In my riding alone, the Canada workers benefit is going to help 1,600 workers. People can imagine across Canada how big this program is. It helps two million workers across Canada, and lifts 70,000 of them out of poverty.
People may ask why I brought up all these contributions to the needy in the context of the great boost to the economy and the full employment. The reason is, it is the right thing to do. That is the most important reason to do it. The second reason is that people really need these funds. Of course when they spend them, they go to small businesses, whose taxes will be reduced, and other expenditures in the economy.
All this employment actually leads to another problem, one which in a way is nice to have, and that is a lack of employees. Everyone has heard in the House of Commons and other debates the number of improvements to the immigration system to deal with this, and the increased training funds. In fact, the 2016 budget was a training budget. A significant portion of those funds goes to training aboriginal people, which is important in my riding.
There is something else exciting for me in the bill. Mining is so important in my riding. In fact mining has been the biggest contributor to the GDP virtually every year since the century before last century, since 1897. Every year since 2003, for anyone who was not here at that time, I have been lobbying very hard to get the mineral exploration tax credit extended. In my riding, the vast majority of exploration projects depend on this credit. I have been fighting year after year, no matter who is in government, to get that extended. Indeed, it was extended each year. I was excited to see that again this year it was extended. I thank PDAC, perhaps the biggest mining association in the world, and MAC, and the Yukon Chamber of Mines who at the Yukon Geoscience Forum a couple of weeks ago applauded my efforts in lobbying for this every year.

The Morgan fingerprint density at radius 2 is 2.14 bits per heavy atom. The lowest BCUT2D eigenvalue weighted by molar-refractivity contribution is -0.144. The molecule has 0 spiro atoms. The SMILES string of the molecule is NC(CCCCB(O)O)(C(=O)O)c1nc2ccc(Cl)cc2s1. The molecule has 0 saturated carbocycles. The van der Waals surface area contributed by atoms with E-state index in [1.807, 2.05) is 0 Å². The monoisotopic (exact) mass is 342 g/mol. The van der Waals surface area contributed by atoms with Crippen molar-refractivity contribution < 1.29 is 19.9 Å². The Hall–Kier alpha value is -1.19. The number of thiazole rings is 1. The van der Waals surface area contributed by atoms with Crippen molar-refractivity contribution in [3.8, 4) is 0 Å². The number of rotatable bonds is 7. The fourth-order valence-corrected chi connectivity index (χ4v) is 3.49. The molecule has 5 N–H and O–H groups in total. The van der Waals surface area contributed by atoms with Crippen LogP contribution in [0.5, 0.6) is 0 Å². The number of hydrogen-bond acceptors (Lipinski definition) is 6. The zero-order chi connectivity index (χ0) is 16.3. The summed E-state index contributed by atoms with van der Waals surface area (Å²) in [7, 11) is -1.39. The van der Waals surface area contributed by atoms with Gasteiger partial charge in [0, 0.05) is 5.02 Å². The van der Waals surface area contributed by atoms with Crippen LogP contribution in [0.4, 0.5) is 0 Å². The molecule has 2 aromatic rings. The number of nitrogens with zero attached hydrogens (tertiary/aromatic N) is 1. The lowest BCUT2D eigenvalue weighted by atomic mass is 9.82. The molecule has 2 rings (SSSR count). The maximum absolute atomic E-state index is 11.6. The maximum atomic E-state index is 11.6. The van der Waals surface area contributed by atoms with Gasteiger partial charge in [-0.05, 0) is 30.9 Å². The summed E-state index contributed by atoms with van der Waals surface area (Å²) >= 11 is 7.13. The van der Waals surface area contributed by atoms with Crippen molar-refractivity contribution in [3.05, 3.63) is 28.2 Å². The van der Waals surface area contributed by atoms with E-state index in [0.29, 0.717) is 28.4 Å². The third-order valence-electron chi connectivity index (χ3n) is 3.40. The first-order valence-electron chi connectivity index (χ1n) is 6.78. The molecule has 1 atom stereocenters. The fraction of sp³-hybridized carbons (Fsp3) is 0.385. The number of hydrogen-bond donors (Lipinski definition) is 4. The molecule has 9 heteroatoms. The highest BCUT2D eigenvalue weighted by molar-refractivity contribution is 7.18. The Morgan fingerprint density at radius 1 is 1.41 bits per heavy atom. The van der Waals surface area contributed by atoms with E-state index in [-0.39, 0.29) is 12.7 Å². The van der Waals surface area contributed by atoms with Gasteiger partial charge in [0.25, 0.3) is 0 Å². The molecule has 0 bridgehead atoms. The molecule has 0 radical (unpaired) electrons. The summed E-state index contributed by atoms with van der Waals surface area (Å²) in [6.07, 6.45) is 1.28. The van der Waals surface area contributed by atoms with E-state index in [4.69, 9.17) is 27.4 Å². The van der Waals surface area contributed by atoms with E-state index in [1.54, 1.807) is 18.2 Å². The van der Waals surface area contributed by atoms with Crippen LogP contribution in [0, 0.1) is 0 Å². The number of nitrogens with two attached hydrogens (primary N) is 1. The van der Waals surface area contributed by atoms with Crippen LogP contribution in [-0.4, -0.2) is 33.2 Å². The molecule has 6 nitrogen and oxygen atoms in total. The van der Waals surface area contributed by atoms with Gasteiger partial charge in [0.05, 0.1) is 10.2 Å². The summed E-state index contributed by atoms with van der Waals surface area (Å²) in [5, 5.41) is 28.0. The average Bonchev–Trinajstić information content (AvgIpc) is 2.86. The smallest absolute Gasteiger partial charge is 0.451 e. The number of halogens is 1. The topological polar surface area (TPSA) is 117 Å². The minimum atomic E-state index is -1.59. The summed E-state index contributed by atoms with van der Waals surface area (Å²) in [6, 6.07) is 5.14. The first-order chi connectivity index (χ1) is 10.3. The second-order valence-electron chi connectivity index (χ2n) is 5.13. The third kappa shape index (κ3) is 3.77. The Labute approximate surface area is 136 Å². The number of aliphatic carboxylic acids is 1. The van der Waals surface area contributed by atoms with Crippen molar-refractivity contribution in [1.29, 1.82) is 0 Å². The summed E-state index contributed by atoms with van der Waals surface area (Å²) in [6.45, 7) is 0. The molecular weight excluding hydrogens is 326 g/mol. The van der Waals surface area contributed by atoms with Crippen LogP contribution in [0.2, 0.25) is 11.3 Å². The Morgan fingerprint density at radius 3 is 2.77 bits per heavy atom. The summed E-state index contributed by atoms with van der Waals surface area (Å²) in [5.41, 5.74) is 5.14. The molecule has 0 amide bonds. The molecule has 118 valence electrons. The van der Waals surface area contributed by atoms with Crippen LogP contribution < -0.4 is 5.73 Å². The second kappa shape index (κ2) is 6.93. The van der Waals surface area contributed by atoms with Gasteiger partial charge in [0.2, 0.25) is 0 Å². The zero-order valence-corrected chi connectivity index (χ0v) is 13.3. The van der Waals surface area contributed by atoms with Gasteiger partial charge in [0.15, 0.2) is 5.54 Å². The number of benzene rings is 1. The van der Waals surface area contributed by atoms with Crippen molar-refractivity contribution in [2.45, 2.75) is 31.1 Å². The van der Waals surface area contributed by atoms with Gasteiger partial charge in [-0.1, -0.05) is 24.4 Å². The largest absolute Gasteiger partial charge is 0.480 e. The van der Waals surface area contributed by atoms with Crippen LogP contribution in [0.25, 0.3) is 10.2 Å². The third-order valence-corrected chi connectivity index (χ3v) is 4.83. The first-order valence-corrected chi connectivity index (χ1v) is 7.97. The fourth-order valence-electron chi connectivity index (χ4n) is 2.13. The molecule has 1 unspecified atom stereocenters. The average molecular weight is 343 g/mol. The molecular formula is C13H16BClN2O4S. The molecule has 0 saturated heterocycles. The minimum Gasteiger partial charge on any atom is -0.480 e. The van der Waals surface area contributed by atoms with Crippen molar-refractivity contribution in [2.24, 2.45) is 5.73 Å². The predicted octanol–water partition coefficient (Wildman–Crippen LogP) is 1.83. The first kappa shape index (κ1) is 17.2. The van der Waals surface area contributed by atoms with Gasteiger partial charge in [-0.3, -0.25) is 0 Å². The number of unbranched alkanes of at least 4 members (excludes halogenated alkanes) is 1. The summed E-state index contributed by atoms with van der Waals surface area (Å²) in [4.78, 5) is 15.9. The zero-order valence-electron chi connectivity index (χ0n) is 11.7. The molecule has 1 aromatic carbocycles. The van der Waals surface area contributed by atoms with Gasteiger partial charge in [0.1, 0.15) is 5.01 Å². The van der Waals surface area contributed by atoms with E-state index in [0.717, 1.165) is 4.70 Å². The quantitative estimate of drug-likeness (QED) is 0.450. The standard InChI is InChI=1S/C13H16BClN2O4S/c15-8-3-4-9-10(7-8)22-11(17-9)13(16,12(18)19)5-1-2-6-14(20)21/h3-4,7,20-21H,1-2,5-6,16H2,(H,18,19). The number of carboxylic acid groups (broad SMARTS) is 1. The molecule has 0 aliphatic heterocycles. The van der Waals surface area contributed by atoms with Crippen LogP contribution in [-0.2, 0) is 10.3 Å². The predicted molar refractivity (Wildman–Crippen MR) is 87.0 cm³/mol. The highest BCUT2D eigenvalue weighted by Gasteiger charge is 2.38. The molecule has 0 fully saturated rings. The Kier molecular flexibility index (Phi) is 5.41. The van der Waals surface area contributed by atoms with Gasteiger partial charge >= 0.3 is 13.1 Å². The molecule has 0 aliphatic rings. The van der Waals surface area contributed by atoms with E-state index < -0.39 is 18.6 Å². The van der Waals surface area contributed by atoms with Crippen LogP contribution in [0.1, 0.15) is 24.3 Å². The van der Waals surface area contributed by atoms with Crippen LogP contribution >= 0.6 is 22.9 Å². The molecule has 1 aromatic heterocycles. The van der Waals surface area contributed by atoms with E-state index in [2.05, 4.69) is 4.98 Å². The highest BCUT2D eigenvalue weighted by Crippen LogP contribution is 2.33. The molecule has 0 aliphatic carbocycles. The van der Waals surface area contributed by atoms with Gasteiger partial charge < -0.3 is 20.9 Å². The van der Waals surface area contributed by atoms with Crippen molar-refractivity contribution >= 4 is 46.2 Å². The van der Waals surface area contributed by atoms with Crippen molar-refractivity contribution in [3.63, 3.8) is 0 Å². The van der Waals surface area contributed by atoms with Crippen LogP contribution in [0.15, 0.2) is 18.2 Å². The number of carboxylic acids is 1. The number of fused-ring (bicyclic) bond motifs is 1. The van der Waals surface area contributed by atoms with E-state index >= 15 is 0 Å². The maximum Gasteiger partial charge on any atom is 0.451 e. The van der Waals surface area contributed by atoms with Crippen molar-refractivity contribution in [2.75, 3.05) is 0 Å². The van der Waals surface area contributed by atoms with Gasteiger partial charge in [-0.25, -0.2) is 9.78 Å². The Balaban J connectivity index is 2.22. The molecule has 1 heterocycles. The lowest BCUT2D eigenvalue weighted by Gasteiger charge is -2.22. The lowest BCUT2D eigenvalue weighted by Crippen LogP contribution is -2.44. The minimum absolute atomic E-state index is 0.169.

Something even more exciting is what the minister announced in the fall economic statement. PDAC was asking for this too. I think it was asking not only for a one-year but a three-year extension as the first priority of a number of things it was looking for. The minister announced not a one-year extension, not a three-year extension, but a five-year extension. It is so critical to such a big industry in Canada. I am so excited about this. Finance ministers, no matter what party, are the ones who say no to all the things that come forward, so for the minister to say yes to making this expenditure is exciting for me, for my riding and for the mining industry. I thank the Minister of Finance for this great success story. The mining industry is the biggest employer of indigenous people, with 16,500 jobs in Canada.
Another problem that all this employment creates is the need for housing. As one of the first members of the Yukon Anti-Poverty Coalition, we have been lobbying for affordable housing for years as well. The new national housing plan, again, is the biggest in Canadian history, of some $40 billion. I have already announced projects in a vast majority of the communities with a population in my riding and the communities of Whitehorse, Carcross, Haines Junction, Burwash, Old Crow, Pelly Crossing, Dawson, Watson Lake and Carmacks.
Also very exciting is the $1 million for the women's entrepreneurship program. I congratulate the women's business network and Tammy Beese. There is another $32 million for the Yukon government, which will spend it and help the economy.
Finally, CanNor, our economic development agency, was about to expire when this budget came in. Again, I thank the Minister of Finance. He made it permanent and provided $20 million a year and another $2 million for innovations and skills, and funded the huge innovation centre so that Yukon is in with a digital economy like everyone else.
For all these reasons, members can see why we are very excited in my riding about the economic interventions by the Minister of Finance.